I fiddled. A Lonni Rossi broccoli fabric had potential but was rejected for being too literal and for adding visual clutter.
This shibori sky, suggestive of aurora borealis, was also too much. Stars, also too literal.
This started the return back to the original choice.
Here, I shrunk the scale and added a moon. The moon stayed, but the scale was revised back to original premise.
Here I am back to the original sky, only now with the moon, and a much too busy foreground. Departing miles from the original feel, it looked like I was trying way too hard and furthermore, the woven-strip foreground would have prevented stitching all those paths, and they intrigue me.
Now, almost there.
So, what if “WHITE” is purity? What if ‘white’ is an original impulse? The original set of colors? The original thought? I’m not suggesting that refining ideas and radically departing from an initial idea are not essential and exciting ways to create. I AM suggesting that there may be times when sticking with that First Thought (in this case a pairing of challis and silk) might be just right. A way to honor an intuitive and spontaneous creation.
I love the glow of light along the roof lines and the cheery rectangles of warmth coming from my neighbors’ houses. In 2013 I plan to construct fabric houses that more nearly represent the houses in my neck of the woods. And, speaking of houses, anyone who knows my work will guess why I was drawn to this wine – thereby confirming something recently heard on television – and that is, that labeling greatly influences wine purchases.Cleaning up to host the wine-related event, I found this little guy. I think I was checking the bobbin tension on my machine, and reading Lynda Barry at the time. The reverse side captures how I sometimes feel this time of year, hoping I am remembering everything I need to remember.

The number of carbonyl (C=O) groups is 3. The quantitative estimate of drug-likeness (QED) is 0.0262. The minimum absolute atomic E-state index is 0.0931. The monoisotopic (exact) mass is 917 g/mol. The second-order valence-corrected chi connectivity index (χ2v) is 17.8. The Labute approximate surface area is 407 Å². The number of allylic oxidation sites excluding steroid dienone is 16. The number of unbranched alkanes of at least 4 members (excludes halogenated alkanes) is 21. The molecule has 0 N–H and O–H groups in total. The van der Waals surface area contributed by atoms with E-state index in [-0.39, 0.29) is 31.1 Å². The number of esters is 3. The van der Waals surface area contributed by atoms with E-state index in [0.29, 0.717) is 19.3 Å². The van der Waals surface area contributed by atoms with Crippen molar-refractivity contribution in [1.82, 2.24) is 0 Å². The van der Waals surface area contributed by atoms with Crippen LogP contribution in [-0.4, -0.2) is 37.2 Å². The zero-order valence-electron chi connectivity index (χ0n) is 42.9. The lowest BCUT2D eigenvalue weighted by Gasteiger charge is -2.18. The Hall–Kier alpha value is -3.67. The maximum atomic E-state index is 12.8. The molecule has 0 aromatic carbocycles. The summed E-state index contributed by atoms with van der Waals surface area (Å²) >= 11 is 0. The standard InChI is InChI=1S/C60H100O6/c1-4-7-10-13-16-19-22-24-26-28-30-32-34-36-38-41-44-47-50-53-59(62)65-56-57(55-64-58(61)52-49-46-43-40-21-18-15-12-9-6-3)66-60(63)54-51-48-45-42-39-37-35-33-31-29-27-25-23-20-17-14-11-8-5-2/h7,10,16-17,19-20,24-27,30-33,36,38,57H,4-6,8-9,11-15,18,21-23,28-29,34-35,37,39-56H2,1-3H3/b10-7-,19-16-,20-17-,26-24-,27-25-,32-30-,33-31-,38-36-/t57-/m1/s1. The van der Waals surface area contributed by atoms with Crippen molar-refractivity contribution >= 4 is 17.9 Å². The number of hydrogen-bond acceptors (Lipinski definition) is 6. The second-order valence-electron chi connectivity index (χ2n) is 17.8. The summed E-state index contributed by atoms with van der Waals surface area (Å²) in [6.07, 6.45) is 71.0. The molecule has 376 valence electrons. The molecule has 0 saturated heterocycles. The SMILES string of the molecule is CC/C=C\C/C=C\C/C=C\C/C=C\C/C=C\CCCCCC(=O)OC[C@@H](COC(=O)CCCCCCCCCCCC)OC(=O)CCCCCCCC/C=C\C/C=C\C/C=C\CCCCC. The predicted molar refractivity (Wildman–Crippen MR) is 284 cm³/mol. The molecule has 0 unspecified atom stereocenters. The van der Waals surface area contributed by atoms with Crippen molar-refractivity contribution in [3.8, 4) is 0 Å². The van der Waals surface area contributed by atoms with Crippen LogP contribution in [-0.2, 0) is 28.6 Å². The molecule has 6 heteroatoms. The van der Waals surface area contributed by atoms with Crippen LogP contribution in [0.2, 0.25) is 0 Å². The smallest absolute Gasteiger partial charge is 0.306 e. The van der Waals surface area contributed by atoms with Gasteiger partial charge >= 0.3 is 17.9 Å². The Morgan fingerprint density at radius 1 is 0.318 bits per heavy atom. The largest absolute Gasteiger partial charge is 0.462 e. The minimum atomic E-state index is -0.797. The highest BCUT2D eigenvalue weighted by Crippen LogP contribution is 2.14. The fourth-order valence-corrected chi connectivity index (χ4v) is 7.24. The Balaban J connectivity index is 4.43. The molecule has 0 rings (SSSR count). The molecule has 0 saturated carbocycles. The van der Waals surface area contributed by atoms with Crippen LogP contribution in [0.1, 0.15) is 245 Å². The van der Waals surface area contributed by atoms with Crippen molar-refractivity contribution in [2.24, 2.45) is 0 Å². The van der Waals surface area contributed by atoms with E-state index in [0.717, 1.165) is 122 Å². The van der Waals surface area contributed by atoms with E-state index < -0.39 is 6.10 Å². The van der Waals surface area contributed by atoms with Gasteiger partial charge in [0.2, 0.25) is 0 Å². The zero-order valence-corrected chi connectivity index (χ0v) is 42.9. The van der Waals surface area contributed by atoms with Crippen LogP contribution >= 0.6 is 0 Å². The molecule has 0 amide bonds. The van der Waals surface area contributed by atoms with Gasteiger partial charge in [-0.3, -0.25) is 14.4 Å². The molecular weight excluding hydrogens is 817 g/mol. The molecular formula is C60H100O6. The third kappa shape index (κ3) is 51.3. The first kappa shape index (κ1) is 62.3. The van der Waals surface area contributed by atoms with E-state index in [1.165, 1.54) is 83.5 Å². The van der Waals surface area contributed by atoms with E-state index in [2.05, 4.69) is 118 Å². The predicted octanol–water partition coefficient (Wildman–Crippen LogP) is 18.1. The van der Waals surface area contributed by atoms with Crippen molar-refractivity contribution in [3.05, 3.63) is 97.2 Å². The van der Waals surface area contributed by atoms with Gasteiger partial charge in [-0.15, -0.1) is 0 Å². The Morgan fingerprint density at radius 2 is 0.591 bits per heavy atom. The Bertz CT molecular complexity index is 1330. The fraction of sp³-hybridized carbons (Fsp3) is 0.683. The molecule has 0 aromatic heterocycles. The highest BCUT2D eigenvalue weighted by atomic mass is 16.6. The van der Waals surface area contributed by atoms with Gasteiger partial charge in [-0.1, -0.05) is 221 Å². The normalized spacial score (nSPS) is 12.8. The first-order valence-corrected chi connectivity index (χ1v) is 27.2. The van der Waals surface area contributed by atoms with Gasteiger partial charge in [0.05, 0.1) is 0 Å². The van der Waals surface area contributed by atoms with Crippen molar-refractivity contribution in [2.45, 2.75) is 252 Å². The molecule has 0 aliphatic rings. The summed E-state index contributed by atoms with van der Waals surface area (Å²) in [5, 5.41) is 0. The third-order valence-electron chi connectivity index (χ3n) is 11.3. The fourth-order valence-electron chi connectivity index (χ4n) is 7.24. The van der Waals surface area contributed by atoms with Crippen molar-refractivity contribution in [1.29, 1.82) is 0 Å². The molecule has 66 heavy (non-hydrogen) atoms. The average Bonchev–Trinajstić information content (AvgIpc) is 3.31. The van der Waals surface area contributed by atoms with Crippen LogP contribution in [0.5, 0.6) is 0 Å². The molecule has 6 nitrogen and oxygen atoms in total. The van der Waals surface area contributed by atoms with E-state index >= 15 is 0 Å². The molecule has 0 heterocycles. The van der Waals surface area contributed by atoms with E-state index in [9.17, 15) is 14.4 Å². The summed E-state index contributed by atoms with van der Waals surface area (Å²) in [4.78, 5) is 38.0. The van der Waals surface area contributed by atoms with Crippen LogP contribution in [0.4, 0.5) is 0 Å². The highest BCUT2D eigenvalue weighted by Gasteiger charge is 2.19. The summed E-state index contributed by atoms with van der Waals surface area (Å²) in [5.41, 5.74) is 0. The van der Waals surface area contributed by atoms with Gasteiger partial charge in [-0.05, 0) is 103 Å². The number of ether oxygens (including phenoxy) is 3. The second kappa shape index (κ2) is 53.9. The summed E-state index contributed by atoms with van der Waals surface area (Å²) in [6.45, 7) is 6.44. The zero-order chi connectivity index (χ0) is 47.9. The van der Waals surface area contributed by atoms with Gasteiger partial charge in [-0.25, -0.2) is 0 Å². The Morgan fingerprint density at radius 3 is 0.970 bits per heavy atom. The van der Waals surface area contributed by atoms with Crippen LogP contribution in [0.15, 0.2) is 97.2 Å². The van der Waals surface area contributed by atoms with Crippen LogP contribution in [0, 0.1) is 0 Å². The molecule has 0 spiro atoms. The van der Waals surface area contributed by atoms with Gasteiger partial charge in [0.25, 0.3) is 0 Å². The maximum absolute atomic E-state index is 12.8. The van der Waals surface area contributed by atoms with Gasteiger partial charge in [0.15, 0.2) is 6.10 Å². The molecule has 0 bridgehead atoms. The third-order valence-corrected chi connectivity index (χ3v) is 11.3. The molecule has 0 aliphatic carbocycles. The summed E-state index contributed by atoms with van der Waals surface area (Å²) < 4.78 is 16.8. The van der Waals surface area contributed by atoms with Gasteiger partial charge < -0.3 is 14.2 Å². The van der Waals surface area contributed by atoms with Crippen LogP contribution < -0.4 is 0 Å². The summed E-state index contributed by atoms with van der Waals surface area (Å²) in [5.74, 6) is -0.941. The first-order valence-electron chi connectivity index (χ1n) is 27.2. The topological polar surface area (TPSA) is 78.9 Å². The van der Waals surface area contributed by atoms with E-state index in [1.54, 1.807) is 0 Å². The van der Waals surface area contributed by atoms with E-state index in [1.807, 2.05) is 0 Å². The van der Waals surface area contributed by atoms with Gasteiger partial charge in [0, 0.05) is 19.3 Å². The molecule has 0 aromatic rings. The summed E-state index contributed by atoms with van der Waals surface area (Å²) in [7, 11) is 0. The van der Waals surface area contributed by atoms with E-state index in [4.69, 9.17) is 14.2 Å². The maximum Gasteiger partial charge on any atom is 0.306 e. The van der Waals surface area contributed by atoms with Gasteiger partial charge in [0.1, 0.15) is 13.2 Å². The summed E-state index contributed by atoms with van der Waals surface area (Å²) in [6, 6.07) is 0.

The spring light flooded our family room late this afternoon. I don’t remember it ever being lit up like this before. By the time I got my camera out, it was the shadows that interested me, so I haven’t captured the golden warm moment at all, really. I share the photo of our kitchen TV and dinner clutter only because it DOES capture the light a bit better.
When I look at this picture and I don’t think, “Gee, cool, there I am in the reflection.” No, I think, “Why was that light on?!”
Soon, our neighbor’s 200 year old copper beech will leaf out, and the light will be dappled and less intense (and that’s nice too).
With the poppy pillow commission finished, I can finally get back to my big-big quilt.
Recycled shirts and tiny pieces of Most Favored Fabrics (like a trading status!) are turning into huts and villages, here and there.
I took so much time to piece these big sections, that it would be a shame if I hid all the evidence of that work (i.e., the SEAMS), but that is the temptation right now…
That blue spade fabric (a roof of rain?) is cotton that K. brought back from India last month. It was hard to cut, because it was such soft cotton, but cut I did. It is one of many fabrics that translates into “RAIN” in this piece.